Peeter Joot's (OLD) Blog.

Math, physics, perl, and programming obscurity.

Dipole Moment from constant electric field

Posted by peeterjoot on December 27, 2012

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Question: Dipole Moment from constant electric field

In [1] it is stated that the force per unit angle on a dipole system as illustrated in Fig.1 is

\begin{aligned}F_\theta = -p \mathcal{E} \sin\theta,\end{aligned} \hspace{\stretch{1}}(1.0.1)

where \mathbf{p} = q \mathbf{r}. The text was also referring to torques, and it wasn’t clear to me if the result was the torque or the force. Derive the result to resolve any doubt (in retrospect dimensional analysis would also have worked).

Fig1: Dipole moment coordinate

Answer

Let’s put the electric field in the \hat{\mathbf{x}} direction (\theta = 0), so that the potential acting on charge i is given implicitly by

\begin{aligned}\mathbf{F}_i = q_i \mathcal{E} \hat{\mathbf{x}} = -\nabla \phi_i = -\hat{\mathbf{x}} \frac{d{{\phi_i}}}{dx}\end{aligned} \hspace{\stretch{1}}(1.0.2)

or

\begin{aligned}\phi_i = -q_i (x_i - x_0).\end{aligned} \hspace{\stretch{1}}(1.0.3)

Our positions, and velocities are

\begin{aligned}\mathbf{r}_{1,2} = \pm \frac{r}{2} \hat{\mathbf{x}} e^{\hat{\mathbf{x}} \hat{\mathbf{y}} \theta}\end{aligned} \hspace{\stretch{1}}(1.0.4a)

\begin{aligned}\frac{d{{\mathbf{r}_{1,2}}}}{dt} = \pm \frac{r}{2} \dot{\theta} \hat{\mathbf{y}} e^{\hat{\mathbf{x}} \hat{\mathbf{y}} \theta}.\end{aligned} \hspace{\stretch{1}}(1.0.4b)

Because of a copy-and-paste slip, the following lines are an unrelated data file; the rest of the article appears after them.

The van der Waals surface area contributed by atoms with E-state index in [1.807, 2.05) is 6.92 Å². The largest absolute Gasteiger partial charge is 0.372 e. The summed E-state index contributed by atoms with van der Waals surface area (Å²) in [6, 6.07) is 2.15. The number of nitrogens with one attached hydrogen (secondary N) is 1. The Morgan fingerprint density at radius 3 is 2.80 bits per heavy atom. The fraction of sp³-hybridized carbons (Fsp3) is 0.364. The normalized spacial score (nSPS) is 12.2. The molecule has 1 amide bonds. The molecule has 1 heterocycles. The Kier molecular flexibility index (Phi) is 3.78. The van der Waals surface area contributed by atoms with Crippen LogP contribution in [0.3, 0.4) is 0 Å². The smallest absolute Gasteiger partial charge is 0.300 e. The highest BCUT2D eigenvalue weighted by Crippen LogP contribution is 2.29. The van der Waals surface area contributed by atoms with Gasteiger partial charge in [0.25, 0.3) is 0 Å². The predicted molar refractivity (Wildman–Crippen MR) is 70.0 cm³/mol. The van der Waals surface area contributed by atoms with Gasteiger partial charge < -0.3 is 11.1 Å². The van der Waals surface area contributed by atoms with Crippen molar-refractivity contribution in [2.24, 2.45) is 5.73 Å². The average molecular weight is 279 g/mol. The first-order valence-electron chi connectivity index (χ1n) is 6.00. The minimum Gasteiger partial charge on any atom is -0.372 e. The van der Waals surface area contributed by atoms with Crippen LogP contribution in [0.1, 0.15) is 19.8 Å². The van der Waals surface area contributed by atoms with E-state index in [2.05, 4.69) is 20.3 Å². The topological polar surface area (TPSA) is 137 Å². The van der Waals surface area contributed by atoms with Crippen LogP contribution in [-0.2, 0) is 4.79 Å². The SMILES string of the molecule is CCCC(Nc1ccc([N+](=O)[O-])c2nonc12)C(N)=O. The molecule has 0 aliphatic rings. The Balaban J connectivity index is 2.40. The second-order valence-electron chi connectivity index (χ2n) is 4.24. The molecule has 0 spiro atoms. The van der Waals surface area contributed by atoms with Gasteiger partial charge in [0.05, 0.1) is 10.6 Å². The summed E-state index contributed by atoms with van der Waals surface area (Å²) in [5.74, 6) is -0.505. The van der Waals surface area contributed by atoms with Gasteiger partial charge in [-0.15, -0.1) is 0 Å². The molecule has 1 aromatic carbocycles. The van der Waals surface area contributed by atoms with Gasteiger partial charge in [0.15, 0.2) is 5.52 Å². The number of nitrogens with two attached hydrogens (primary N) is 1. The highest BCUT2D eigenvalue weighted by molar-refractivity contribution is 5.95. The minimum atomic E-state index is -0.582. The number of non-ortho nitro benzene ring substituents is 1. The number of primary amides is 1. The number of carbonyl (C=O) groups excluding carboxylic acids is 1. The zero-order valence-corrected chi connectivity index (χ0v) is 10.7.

Our kinetic energy is

\begin{aligned}T = \frac{1}{{2}} \sum_i m_i \left( \frac{d{{\mathbf{r}_i}}}{dt} \right)^2 = \frac{1}{{2}} \sum_i m_i \left( \frac{r}{2} \right)^2 \dot{\theta}^2= \frac{1}{{2}} (m_1 + m_2) \left( \frac{r}{2} \right)^2 \dot{\theta}^2.\end{aligned} \hspace{\stretch{1}}(1.0.5)

For our potential energies we require the x component of the position vectors, which are

\begin{aligned}x_i = \mathbf{r}_i \cdot \hat{\mathbf{x}}=\pm \left\langle{{ \frac{r}{2} \hat{\mathbf{x}} e^{\hat{\mathbf{x}} \hat{\mathbf{y}} \theta} \hat{\mathbf{x}}}}\right\rangle=\pm \frac{r}{2} \cos\theta\end{aligned} \hspace{\stretch{1}}(1.0.6)

Our potentials are

\begin{aligned}\phi_1 = -q_1 \mathcal{E} \frac{r}{2} \cos\theta + \phi_0\end{aligned} \hspace{\stretch{1}}(1.0.7a)

\begin{aligned}\phi_2 = q_2 \mathcal{E} \frac{r}{2} \cos\theta + \phi_0\end{aligned} \hspace{\stretch{1}}(1.0.7b)

Our system Lagrangian, after dropping the constant reference potential that doesn’t effect the dynamics is

\begin{aligned}\mathcal{L} = \frac{1}{{2}} (m_1 + m_2) \left( \frac{r}{2} \right)^2 \dot{\theta}^2+q_1 \mathcal{E} \frac{r}{2} \cos\theta-q_2 \mathcal{E} \frac{r}{2} \cos\theta\end{aligned} \hspace{\stretch{1}}(1.0.8)

For this problem we had two equal masses and equal magnitude charges m = m_1 = m_2 and q = q_1 = -q_2

\begin{aligned}\mathcal{L} = \frac{1}{{4}} m r^2 \dot{\theta}^2 + q r \mathcal{E} \cos\theta\end{aligned} \hspace{\stretch{1}}(1.0.9)

\begin{aligned}p_\theta = \frac{\partial {\mathcal{L}}}{\partial {\dot{\theta}}} = \frac{1}{{2}} m r^2 \dot{\theta}\end{aligned} \hspace{\stretch{1}}(1.0.10)

\begin{aligned}\frac{\partial {\mathcal{L}}}{\partial {\theta}} = -q r \mathcal{E} \sin\theta=\frac{d{{p_\theta}}}{dt}=\frac{1}{{2}} m r^2 \dot{d}{\theta}\end{aligned} \hspace{\stretch{1}}(1.0.11)

Putting these together, with p = q r, we have the result stated in the text

\begin{aligned}F_\theta = \frac{d{{p_\theta}}}{dt} = -p \mathcal{E} \sin\theta.\end{aligned} \hspace{\stretch{1}}(1.0.12)

References

[1] E.A. Jackson. Equilibrium statistical mechanics. Dover Pubns, 2000.

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